The U.S. National Telecommunications and Information Administration drafted guidelines for mobile application developers on July 25 that are intended to provide more transparency between the app and the user in regards to privacy controls and what personal data is collected for what purpose. While the guidelines themselves leave something to be desired from any user yearning for more secure data collection practices, they have the potential to be the first step in appeasing current user outrage at the U.S.’s broad surveillance practices.
In the wake of the June 6 revelations leaked by NSA contractor Edward Snowden about the data collection practices of the U.S. government, the public outcry has extended globally to include widespread criticism of internet providers, telcos, and social networks as users remain enraged and mystified as to the methods and extent of personal data culling performed by the National Security Agency. Big tech firms themselves have asked for allowance to publish government-based requests for user data in an attempt to quell user ire. (Privacy agreements, like that of Apple’s iTunes service, have become the oft-cited digital documents at the center of these practices, mocked and criticized for their lengths and complexities.) The new drafted guidelines from the NTIA describe how participating mobile apps must detail the use of user data in the form of a “short notice”.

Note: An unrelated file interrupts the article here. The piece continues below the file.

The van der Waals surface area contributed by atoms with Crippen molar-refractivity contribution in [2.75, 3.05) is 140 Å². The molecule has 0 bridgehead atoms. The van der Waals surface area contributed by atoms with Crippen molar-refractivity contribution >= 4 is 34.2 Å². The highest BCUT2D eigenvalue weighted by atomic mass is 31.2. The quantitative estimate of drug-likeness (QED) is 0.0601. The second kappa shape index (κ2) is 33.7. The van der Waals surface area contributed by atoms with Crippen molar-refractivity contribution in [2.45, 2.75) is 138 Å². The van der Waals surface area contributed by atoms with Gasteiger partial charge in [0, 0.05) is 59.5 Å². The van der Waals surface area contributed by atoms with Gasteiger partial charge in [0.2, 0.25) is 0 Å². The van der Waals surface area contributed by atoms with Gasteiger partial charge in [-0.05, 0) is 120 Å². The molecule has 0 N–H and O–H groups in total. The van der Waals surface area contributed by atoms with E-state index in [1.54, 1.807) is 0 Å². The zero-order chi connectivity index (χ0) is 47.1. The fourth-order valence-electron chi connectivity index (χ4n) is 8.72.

But the language of the guidelines is, by no means, reassuring that they will have any solid effect on the relationship of mobile app and user. They only apply to “app developers and publishers that voluntarily elect to enhance transparency”, and reports note that there have been no companies signed to the drafted rules thus far. Within the guidelines themselves, there also exists a host of exceptions to the short-form rule. So, as a volunteer-based, loophole-ridden first draft, the guidelines seem rather ineffective.
But, it is important to remember that this policy is still in its infancy. Users could demand more transparency, forcing app developers to sign on to the regulation. Or it could become a stamp of approval; apps could boast a “NTIA-participating” label to lure prospective users and ensure them that such apps comply with the security standards of the guidelines. It is too soon to tell what kind of effect such a policy will have, yet it remains a small, albeit timid step towards remedying the breeding skepticism internet and mobile users have of online services requiring personal information.